found to be as clinically and psychometrically robust and more appropriate for use in primary care
than the MMSE. The GPCOG is estimated to take five
to seven minutes to complete, with questions for
both the patient and carer to answer, making it more
relevant for primary care physicians.27 An alternative, developed in primary care, is the Six Item
Cognitive Impairment Test (6-CIT), which performs
as well as the MMSE but is easier to use.30 The
addition of a clock-drawing test may also be a useful
quick and simple test for the GP to use.31 A recent
systematic review 32 suggests that if length is not a
major consideration, the MMSE may remain the
best tool for primary care clinicians who want to
make a diagnosis.
Technology platforms such as diagnostic support
aids offer an important solution but need further
research as there are accuracy and reliability issues
with subsequent help-seeking behaviours reduced
due to false–negative (and thus reassuring) results,
or generating unnecessary distress with false–positive results.33
Incentivising care
In the UK, the introduction of the Quality Outcome
Framework (QOF) pay-for-performance system in
2004 should have led to a reduction in variations
in diagnostic rates of dementia, but this has yet to be
demonstrated because of differences in strategies to
improve awareness and detection, and characteristics of secondary care systems.34 The incentive
may not be sufficient to support the time required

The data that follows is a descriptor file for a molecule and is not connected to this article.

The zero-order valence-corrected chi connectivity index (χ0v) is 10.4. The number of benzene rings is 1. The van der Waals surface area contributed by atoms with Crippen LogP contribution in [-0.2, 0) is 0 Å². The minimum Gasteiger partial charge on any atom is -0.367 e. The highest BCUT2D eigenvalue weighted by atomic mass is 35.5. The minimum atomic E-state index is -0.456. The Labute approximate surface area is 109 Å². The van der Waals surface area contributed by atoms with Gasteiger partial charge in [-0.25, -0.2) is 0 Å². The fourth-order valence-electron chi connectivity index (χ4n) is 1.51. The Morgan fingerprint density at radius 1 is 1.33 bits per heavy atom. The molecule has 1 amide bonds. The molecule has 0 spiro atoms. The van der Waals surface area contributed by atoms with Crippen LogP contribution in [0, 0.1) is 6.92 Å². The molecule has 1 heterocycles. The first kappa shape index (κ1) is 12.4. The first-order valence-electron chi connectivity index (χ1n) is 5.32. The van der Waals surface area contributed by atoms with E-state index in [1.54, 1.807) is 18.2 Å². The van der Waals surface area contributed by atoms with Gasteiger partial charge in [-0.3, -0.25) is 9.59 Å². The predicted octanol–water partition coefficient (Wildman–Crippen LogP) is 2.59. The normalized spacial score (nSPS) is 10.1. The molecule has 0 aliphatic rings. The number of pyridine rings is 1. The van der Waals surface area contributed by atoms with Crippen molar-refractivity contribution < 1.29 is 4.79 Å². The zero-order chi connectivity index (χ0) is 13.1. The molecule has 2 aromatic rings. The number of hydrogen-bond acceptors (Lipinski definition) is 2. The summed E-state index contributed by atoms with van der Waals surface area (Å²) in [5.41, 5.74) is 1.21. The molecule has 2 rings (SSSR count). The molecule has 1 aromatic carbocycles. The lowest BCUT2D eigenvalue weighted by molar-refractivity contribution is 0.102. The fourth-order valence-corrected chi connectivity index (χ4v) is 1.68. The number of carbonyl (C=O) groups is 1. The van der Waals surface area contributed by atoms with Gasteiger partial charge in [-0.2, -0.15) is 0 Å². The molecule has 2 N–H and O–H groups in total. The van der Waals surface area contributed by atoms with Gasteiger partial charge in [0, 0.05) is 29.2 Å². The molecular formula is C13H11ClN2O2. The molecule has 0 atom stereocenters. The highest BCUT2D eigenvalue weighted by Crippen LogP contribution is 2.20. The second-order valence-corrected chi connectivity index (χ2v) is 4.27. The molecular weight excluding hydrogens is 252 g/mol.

and integration is key to manage resources to ensure
a timely delivery.
From 2013, the Department of Health in England
has directed the NHS Commissioning Board to develop a new directed enhanced service (DES) to
improve diagnosis of at-risk patients for dementia.
The purpose of the ‘Dementia Case Finding Scheme’
is to develop a proactive approach to the assessment
of patients who may be showing early signs of
dementia and to support improvements in the early
diagnosis and care of such patients. The following
groups of patients registered with a GP will be offered
an opportunistic assessment to detect early dementia
and refer for diagnosis and management (Box 1).
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C Fox, I Maidment, E Moniz-Cook et al
Box 1 Case-finding of patients under the
Over the age of 60 with cardiovascular disease,
stroke, peripheral vascular disease or diabetes
Aged 40 and over with Down’s syndrome
Aged 50 and over with learning disabilities
Those who have long-term neurological conditions with a neurodegenerative element
such as people with Parkinson’s Disease.
At worst, the diagnosis could lead to stigmatisation and result in feelings of hopelessness and
despair. The role of the clinician and the patient’s
support structure, such as family members, relatives,
friends and other members of the ‘dementiafriendly’ community, will be to mitigate against
this. Certainly, the ethical consequences in a false–
positive diagnosis should be considered. The label
may cause unnecessary worry and this could be
perceived as infringing on the basic medical ethical
principle of non-maleficience, accurately summarised
in the Latin phrase primum non nocere (first, do not
Opposition to the DES
There has been significant opposition to the introduction of this new initiative including an open
letter to the prime minister and chief medical officer
for England, which was published in the British
Medical Journal in 2012.36 The letter cited a recent
systematic review that found there was insufficient
evidence to show that medical treatment aimed at
modifying cardiovascular risk factors prevents cognitive decline or dementia in the elderly population.37
Other commentators describe the narrative around
the ‘epidemic of dementia’38 and suggest that researchers, healthcare professionals and politicians
are effectively competing for ‘social capital’. Pierre
Bourdieu’s definition of ‘capital’ extends far beyond